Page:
‘Safer ways to deal with our medical waste than burning’

‘THERE are alternatives to a cancer risk incinerator,’ a deputy has urged the States as a tender goes out to replace the island’s 18-year-old medical waste burner.

The incinerator at the Princess Elizabeth Hospital is now 18 years old. (29127112)
The incinerator at the Princess Elizabeth Hospital is now 18 years old. (29127112)

The States has said the tender is expected to give them an idea of what could replace the ageing incinerator at the Princess Elizabeth Hospital, although it still meets the Office of Environmental Health and Pollution Regulation emissions standards.

One deputy, though, has come forward to suggest the use of effective non-incineration alternative technologies, such as high-pressure steam sterilization, microwave treatment, and alkaline hydrolysis, all of which are said to eliminate environmental releases of dioxins and mercury – harmful to the public and environment – from healthcare medical waste.

David De Lisle, who has brought his concerns forward to the States previously, has said he fears the continued use of incinerator emissions on public health and pushed the States to move with the times.

‘Incineration was the method of choice for hospitals and communities for the treatment of infectious medical waste in the past, but the World Health Organization in 2004 and the Stockholm Convention earlier in 2001 raised the need to consider the risks associated with the incineration of healthcare waste and called for elimination of dioxins and furans emitted by medical waste incinerators,’ he said.

‘A plethora of health studies indicated an association between incineration and cancer. Studies in the UK found an increased risk of childhood cancer and leukaemia among children living near incinerators. These studies were brought to the attention of our health policy management back in 2008/9.’

Deputy De Lisle has also in the past paid for experts, including the late Dr Dick van Steenis, a medical practitioner in the UK and a leading advocate of the impact of incineration on health, to come to the island to look into his concerns.

A map was produced to show the extent of air pollution coverage island-wide from the PEH incinerator.

He said incineration of medical waste was ‘no longer acceptable’ and had reduced Guernsey to a ‘developing country’.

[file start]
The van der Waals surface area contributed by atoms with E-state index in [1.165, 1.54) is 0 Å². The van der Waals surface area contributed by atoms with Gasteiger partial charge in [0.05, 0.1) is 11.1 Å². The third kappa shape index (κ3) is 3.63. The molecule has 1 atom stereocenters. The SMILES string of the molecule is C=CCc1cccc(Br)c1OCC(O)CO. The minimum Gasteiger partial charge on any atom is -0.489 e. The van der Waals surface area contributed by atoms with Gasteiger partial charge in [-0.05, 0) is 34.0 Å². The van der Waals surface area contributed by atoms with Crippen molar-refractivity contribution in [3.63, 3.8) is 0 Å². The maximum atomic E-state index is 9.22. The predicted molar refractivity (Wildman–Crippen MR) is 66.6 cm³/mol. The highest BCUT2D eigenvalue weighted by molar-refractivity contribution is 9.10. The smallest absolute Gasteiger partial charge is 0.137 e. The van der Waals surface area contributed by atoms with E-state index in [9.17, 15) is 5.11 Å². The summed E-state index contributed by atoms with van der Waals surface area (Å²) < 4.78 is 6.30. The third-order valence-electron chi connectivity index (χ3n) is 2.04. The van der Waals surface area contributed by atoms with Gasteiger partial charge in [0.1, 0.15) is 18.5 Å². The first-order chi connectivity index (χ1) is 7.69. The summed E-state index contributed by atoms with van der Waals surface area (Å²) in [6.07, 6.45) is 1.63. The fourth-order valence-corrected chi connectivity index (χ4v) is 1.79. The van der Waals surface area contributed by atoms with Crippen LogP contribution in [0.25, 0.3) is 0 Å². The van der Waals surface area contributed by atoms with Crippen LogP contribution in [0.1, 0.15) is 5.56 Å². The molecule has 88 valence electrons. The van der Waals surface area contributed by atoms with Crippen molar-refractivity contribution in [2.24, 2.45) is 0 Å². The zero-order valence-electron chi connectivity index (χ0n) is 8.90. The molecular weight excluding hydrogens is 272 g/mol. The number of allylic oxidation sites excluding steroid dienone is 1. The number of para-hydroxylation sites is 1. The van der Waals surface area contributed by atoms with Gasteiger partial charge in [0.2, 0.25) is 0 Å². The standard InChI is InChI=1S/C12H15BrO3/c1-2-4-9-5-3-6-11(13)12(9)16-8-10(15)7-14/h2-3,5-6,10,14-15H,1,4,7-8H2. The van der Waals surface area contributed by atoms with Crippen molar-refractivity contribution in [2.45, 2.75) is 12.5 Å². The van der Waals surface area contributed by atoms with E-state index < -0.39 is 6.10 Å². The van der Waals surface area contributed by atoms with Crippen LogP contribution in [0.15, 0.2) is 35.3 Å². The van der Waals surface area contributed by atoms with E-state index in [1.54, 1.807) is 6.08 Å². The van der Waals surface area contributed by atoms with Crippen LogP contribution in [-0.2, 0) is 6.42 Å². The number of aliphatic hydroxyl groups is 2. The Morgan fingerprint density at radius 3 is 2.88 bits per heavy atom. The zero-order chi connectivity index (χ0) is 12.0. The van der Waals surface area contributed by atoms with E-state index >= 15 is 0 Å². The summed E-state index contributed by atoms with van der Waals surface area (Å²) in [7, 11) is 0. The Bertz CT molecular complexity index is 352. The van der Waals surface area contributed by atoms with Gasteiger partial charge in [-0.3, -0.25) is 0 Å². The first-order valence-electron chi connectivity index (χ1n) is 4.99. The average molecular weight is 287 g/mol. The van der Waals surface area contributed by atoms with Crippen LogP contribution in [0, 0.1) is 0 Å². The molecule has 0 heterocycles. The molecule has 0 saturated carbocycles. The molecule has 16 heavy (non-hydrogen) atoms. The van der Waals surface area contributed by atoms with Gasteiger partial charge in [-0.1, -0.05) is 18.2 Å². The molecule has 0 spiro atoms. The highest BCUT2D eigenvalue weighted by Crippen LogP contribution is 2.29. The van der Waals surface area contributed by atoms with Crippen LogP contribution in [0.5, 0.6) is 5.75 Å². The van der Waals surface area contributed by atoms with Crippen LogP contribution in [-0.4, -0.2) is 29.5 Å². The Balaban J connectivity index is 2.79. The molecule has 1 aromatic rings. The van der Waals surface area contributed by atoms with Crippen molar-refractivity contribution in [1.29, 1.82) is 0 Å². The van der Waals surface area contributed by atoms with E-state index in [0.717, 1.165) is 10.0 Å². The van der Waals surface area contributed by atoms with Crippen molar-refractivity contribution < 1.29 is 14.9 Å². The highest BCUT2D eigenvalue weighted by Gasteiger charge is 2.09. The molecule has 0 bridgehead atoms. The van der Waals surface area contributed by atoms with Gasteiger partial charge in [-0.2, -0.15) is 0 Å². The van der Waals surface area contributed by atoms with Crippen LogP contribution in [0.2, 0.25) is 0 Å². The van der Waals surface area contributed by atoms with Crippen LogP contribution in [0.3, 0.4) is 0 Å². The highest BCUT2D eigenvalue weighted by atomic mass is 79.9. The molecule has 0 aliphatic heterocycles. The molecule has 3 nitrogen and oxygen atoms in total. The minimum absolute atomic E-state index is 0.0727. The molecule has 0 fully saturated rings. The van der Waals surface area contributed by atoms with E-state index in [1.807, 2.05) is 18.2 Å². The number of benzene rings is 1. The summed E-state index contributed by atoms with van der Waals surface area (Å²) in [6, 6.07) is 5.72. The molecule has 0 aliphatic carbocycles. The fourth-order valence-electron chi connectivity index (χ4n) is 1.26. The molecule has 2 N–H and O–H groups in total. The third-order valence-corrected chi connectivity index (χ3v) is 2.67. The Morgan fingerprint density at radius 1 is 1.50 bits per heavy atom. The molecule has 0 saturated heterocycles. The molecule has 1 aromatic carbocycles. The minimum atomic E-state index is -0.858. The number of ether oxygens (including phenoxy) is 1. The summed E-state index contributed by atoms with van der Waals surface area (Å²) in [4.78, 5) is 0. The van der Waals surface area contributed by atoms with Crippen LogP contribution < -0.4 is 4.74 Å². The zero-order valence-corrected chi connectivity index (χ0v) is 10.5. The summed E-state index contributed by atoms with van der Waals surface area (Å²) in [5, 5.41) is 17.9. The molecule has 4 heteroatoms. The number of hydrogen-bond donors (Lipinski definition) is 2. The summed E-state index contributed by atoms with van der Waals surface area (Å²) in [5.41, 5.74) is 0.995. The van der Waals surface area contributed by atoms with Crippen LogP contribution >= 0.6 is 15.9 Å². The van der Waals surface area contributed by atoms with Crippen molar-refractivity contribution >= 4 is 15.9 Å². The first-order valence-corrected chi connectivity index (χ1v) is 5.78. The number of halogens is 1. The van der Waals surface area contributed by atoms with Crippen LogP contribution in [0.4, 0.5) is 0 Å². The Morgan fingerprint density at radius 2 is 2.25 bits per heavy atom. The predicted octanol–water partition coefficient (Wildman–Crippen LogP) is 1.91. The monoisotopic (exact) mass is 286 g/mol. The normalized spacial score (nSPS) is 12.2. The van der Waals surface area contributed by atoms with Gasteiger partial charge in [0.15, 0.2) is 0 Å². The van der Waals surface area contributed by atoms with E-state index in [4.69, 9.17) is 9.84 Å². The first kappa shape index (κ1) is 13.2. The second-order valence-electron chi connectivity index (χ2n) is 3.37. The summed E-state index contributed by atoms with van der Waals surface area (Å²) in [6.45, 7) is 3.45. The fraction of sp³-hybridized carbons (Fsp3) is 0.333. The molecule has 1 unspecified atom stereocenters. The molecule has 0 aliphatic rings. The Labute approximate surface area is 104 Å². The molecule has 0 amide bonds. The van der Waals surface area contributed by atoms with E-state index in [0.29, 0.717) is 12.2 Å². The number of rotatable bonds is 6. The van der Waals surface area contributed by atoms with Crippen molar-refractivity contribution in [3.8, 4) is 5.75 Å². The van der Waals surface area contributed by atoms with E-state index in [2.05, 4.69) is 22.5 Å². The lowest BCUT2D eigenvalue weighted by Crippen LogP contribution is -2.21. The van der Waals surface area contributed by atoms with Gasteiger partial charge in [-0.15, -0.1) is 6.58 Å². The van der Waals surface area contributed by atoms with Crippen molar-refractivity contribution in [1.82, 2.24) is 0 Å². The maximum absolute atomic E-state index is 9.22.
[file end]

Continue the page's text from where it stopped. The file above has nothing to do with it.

‘Guernsey lags behind other industrial nations in applying modern methods in the way it deals with medical waste,’ he said.

‘It is important to recognise that many industrialised countries have moved away from incineration in recent years towards alternative technologies that do not produce dioxins.’

This includes the United States, whose incinerators are said to have decreased from 6,200 in number in 1988 to fewer than 100 today.

‘It is incumbent on our health service to promote the very best practices and technologies for healthcare waste management not only to reduce healthcare waste but also to eliminate environmental releases of dioxins and mercury from medical waste,’ added Deputy De Lisle.

However, Health & Social Care has responded, saying these safety claims were unfounded and that tests for such hazards were regularly carried out, but it was in the process of looking at other options as it neared the end of its life.

‘The current incinerator was commissioned in 2003 so is, therefore, nearly 18 years old,’ a States spokesman said.

‘It is constantly in use processing the island’s clinical waste stream. Any such facility needs to be capable of managing the full range of clinical materials.

‘The States of Guernsey has gone out to tender to understand what options are available for the Bailiwick to replace this incinerator. This is the normal process when planning the replacement of resources with a significant value.’

There is a deadline tomorrow for any expressions of interest for the replacement incinerator, with one put forward so far.

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